TENS units -- can they help?Posted by Doug on 2/10/99 at 00:00 (004694)
In my unending quest to find something to at least alleviate symptoms, I'm thinking of buying/renting a T.E.N.S. unit. This stands for Transcutaneous Electrical Nerve Stimulation. It basically consists of a few electrodes that you stick to the skin, and small electrical pulses stimulate the muscles and nerves. Maybe is would also stimulate blood flow? Has anyone tried this with any success?
Re: TENS units -- can they help?Annette on 2/10/99 at 00:00 (004695)
I had one for severe pain after foot surgery. They are expensive to rent/buy. They are supposed to relieve pain. It did absolutley nothing for me, but may help someone else. I do not have much faith in a tens unit.
Re: TENS units -- can they help?CJ on 2/10/99 at 00:00 (004698)
Never had any good usage for a Ten's Unit.
They are good for some, but never had much faith in them.
I think they are just a thing that the doctors can get more money for, but that is just my opinion.
Hope things go well for you.
I have tried all, and am possibly awaiting surgery. It has been a long trip trying to get it all taken care of.
Mine happened because of a car accident.
Hope you have better luck than I did.
This board does a lot of good for alot of people.
Re: TENS units -- can they help?suzi on 2/10/99 at 00:00 (004699)
Doug, rent one for a month and see if it helps. I did this and didn't return it on time and I ended up paying $600 for the useless piece of equipment. Try it before you buy it. Your physical therapist should be able to rent you one.
Re: TENS units -- can they help?Judy on 2/10/99 at 00:00 (004709)
The physical therapist whom I was seeing recommended that I use one about a year ago. I rented one for a month. It was totally useless and MUCH more bother than it was worth.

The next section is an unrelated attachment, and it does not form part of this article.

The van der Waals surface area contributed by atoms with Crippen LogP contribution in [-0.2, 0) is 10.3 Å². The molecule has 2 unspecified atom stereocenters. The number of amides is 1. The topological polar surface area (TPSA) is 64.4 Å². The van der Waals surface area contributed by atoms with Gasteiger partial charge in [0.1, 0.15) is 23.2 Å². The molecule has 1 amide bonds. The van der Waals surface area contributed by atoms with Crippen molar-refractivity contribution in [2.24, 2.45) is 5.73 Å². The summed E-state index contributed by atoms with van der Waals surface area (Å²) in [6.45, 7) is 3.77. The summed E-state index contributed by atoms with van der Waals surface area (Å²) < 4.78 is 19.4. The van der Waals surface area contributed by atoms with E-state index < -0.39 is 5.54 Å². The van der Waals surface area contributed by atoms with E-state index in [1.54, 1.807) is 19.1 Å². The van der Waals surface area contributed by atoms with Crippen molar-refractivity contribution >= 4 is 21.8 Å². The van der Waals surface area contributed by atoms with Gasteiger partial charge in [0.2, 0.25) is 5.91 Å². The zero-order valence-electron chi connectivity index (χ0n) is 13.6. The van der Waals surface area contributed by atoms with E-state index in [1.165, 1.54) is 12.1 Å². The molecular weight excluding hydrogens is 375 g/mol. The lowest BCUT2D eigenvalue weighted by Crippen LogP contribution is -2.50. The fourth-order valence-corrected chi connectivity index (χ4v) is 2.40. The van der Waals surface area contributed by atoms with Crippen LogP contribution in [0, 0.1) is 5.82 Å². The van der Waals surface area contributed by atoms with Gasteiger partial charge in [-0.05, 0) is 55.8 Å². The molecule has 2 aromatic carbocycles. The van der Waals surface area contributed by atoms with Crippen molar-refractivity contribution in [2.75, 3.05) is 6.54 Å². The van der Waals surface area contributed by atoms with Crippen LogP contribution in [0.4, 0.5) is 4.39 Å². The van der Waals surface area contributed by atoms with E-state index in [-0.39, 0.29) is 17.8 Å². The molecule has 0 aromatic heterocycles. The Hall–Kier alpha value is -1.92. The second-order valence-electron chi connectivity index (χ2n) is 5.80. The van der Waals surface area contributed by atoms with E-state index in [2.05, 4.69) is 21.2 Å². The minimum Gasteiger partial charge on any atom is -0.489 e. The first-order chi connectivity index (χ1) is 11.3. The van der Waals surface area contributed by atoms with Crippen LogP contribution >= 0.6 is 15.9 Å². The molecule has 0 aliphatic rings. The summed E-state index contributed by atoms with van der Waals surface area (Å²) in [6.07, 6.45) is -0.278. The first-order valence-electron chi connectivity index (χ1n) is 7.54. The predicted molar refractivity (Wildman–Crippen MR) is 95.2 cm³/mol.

When I later went to have an EMG to test nerve function I mentioned it to the neurologist. She said there is absolutely no clinical evidence that they work at all; if it works it is because of the placebo effect.
Re: TENS units -- can they help?Marie e on 2/10/99 at 00:00 (004710)
Have seen them used in hospital for about 8 years, then they disappeared because I think the Doc's and the patients found no benefit from them. save your money.
Re: TENS units -- can they help?-might! try and find out for your self!Lyndel on 2/10/99 at 00:00 (004712)
Interesting that no one seems to like the tens unit. My wife got one after our auto accident which we both got severe whip lash. My wife had intense back pain and the hooked her up to a tens unit. She said at first the set it to high and it was making her jump all over the place! (since this happened at the same time to both my wife and I we are good friends with our PT now!) My wife's PT did this on purpose just to see her jump he said! :~) We all got a good laugh out of it untill they wanted to put one on me! I said NO WAY! I've worked as an electronic technician for the past 15 years and have had enough high voltage shocks! Anyway... my wife liked it when it's set to the right voltage, current and pulse rate. What it does is stress (or rather fatigue) the muscles so that it numbs the nerves and kills the pain. Thats all it does tho. Releives the pain. It does NOT do any healing! I've heard from other electronic techs that feel it has healing power for all sorts of health problems but I'll believe it when I see it! I know, I'm a skeptic! Anyway, if you know someone good at electronics, there are kits out there where you can build one for your self for about 5 dollars, yep, 5 bucks
I'm sure there is one posted on the web somewhere you could at least read about!
Lyndel in Montana where the icy roads are really bad to day :~)
Re: TENS units -- can they help?Doug on 2/11/99 at 00:00 (004728)
Seems like the TENS unit scores a big Zilcho.